After Princeton, Rex received a law degree from the University of Michigan Law School in 1969. He practiced law in Washington, D.C., and Tokyo as a specialist in securities law. Following that, for the last 26 years of his life, Rex lived and practiced law in Jackson, concentrating primarily in appellate law.

Rex was an avid outdoorsman and especially loved golf and fishing. He had a deep intellectual curiosity and a dry wit.

We will miss Rex. We extend our sympathy to his brother and sister-in-law, Judge and Mrs. Charles E. Brown Jr., and to the Brown family.

The Class of 1966


Graduate Alumni

Walter Robert Berger Jr. *47

Walter Robert Berger Jr. of Midland, Texas, died July 24, 2006. He became ill last year, and displayed grace and dignity throughout his illness.

Born in 1920, he received a bachelor’s degree in geological engineering in 1942 from Oklahoma University, and a master’s in the same field from Princeton in 1947. During World War II, he was a captain in the Army, specializing in ordnance and bomb-disposal operations.

Berger had a long and rewarding career in the oil and gas business as an independent geologist and petroleum engineer, after beginning his career with Humble Oil and Refining from 1947 to 1951. He was active in the business until his death.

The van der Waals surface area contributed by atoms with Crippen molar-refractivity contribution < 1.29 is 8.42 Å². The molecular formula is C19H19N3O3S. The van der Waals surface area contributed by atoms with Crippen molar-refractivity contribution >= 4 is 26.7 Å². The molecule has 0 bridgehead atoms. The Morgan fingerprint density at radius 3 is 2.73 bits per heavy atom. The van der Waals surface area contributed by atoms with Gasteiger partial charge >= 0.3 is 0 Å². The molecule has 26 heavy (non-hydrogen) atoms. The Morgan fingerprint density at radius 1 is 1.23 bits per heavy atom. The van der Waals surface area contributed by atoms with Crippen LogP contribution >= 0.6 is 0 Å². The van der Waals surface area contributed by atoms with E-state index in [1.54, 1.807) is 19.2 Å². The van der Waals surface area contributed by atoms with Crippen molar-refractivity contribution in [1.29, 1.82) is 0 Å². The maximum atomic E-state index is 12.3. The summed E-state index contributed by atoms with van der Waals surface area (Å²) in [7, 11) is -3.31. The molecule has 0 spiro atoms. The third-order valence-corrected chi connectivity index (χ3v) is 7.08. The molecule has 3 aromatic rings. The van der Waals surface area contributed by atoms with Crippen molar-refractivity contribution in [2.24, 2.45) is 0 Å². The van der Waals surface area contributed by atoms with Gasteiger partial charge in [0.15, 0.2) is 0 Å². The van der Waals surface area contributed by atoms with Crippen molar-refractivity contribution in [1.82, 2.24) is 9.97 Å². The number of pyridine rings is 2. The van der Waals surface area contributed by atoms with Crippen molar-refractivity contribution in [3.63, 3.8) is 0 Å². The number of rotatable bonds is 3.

He married his wife, Margaret, in 1945. She survives him, as do five children, 12 grandchildren, and five great-grandchildren.


This issue has undergraduate memorials for John L. Frothingham ’40 *41, George Harris Dexter ’45 *49, and Spencer O. Chagnon ’57 *63.


Frederick A. Matsen Jr. *41

Frederick A. Matsen Jr., emeritus professor of chemistry and physics at the University of Texas at Austin, died May 30, 2006. He was 92.

Born in Racine, Wis., he earned a bachelor’s from the University of Wisconsin in 1937and completed a Ph.D. in chemistry at Princeton in 1941. In 1942, he moved to the University of Texas at Austin, where he taught and did research for more than 50 years. He initiated an undergraduate honors course in chemistry, teaching graduate-level quantum chemistry to entering freshmen for more than 40 years. In 1988, a Regents Lectureship in Theories of Matter was endowed in his honor.

Matsen wrote more than 200 papers and authored or co-authored six books. In 1950 he received a Guggenheim Fellowship for study at Oxford, and in 1961 he received a National Science Foundation Fellowship to the Poincaré Institute in Paris.

Along with tennis, mountain climbing, and skiing, he was interested in classical music, and his family wrote that he always appreciated the privilege and high intellectual adventure of being a scientist.

Matsen’s wife of 68 years, Cecelia, preceded him in death by five months. He is survived by two children and three grandchildren.

Frank E. Gerth III *72

Frank E. Gerth III of Austin, Texas, died May 23, 2006, at the age of 60.

He graduated from Rice University in1967, and then worked from 1967 to 1969 for TRW on the Apollo space program, helping create the computer programs that guided the Apollo moon landing in 1969. He then entered Princeton, earning a master’s in 1971 and a doctorate in mathematics in 1972.